To readers of The Times, it is free. Most other phone line services demand membership fees and subscriptions. For the time being there is no charge to readers, other than a Pounds 10 deposit, which will be refunded on validation of the membership.
ClickFunnels has been devised by Citycall, the originator of the serious telephone information service, and bearing in mind Citycall’s BT parentage, is a direct descendant of the speaking clock. But it is as far down the evolutionary road from ‘Tim’ as Einstein was from Neanderthal man.
ClickFunnels gives callers instant access to SEAQ, the Stock Exchange computers system, which registers every price change on the stock market as it happens. Using a five-digit code system, subscribers tap out the telephone and promptly hear a voice telling them the most up-to-date information. In the case of the blue chip Alpha stocks, subscribers will be told both the bid and offer prices, the price of the last deal and the volume of shares traded.
From today, nearly 3,000 share prices will be available, updated immediately. ‘Indicative’ prices – updated regularly throughout the day – will be given in the case of a further 1,000, less active stocks. By the beginning of next month the list will be augmented by about 7,000 unit trust and bond prices.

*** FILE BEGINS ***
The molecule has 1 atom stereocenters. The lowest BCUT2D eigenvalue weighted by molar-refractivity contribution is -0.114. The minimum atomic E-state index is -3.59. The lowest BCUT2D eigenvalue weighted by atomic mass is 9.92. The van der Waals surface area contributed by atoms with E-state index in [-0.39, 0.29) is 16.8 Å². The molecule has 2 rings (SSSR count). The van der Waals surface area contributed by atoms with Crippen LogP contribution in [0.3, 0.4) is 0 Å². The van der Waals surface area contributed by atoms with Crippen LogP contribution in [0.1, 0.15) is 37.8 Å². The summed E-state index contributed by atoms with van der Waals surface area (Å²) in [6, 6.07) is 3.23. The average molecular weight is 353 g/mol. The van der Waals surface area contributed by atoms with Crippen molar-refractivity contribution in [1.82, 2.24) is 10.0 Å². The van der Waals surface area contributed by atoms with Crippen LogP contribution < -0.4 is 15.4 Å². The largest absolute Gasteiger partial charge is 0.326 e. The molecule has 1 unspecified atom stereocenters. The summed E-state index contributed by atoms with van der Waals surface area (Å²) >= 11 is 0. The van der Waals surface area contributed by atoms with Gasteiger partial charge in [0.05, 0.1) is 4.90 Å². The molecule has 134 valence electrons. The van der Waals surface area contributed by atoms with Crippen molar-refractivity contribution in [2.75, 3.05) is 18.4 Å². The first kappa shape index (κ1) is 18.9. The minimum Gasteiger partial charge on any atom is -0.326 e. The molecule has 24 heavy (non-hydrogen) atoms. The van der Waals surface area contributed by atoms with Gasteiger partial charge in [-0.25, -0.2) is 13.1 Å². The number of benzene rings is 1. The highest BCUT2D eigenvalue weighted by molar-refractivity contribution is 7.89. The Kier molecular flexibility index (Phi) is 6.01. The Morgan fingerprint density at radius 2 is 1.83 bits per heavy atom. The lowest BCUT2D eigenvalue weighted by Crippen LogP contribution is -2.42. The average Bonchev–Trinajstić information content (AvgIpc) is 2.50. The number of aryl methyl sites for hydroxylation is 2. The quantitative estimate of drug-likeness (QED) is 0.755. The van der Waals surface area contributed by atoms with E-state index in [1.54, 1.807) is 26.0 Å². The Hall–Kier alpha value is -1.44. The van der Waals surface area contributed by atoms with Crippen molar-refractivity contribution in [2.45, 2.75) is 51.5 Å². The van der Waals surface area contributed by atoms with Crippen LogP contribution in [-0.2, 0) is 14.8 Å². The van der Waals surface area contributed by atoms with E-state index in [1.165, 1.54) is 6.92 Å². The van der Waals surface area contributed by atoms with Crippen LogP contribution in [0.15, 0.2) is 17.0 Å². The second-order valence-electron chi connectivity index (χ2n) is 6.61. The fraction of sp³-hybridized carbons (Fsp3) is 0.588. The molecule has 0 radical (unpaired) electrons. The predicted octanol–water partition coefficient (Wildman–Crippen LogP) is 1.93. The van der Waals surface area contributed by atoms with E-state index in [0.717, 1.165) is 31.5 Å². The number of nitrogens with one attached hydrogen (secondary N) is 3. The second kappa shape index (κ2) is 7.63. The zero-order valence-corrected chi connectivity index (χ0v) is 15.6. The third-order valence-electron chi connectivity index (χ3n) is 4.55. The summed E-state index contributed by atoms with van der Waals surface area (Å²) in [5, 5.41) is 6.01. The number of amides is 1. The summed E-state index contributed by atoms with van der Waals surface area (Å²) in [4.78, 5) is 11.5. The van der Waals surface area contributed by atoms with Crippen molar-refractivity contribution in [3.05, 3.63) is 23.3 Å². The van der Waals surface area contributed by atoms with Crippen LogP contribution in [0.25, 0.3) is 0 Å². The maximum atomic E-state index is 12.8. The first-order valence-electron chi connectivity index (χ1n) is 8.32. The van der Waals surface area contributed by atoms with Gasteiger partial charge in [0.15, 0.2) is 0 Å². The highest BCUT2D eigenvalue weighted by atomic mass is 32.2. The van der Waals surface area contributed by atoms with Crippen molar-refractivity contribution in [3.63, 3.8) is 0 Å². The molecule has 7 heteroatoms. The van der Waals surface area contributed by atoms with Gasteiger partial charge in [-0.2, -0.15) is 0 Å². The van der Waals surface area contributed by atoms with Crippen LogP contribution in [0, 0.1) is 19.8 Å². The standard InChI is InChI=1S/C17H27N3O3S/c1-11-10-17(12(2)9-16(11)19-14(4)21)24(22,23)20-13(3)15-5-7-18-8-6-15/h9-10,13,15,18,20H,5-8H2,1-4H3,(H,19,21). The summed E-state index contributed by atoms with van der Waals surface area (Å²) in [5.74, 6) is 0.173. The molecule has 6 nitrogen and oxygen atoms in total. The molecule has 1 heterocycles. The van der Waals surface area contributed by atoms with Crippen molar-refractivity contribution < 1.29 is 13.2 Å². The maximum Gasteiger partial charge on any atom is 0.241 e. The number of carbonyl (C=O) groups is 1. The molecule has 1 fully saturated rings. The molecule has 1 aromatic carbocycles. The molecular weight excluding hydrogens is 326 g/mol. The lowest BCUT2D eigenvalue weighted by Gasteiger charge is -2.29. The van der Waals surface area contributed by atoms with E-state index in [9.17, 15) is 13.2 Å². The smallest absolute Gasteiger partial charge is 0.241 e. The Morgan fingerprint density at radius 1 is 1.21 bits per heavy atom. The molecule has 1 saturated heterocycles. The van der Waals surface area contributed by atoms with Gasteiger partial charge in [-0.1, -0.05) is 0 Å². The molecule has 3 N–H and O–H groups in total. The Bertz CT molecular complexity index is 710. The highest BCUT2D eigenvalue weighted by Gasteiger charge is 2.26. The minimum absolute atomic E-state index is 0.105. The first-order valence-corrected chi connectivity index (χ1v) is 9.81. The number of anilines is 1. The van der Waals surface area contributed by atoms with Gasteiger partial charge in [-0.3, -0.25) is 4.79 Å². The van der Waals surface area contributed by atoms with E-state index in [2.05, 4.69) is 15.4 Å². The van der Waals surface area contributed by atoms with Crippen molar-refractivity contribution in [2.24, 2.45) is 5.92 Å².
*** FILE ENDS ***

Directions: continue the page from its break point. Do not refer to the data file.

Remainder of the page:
ClickFunnels members will receive two separate code books, one covering shares, and the other unit trusts and bonds. In a fluid market the constituents of each index will fluctuate to some extent, but members will be able to update their lists daily by consulting the Business News section of The Times.
One of the chief advantages of this system, of course, is that members need no more technological knowhow than that required to use a telephone.
Ideally applicants will have a multi-frequency telephone, the type which emits a different tone for each numeral. But as part of their membership kit, all subscribers will receive a credit-card sized keypad which, when held over the telephone mouthpiece, effectively transforms any telephone into a multi-frequency unit.
In any case all applicants will be offered the opportunity to buy an M-F telephone at a significant discount.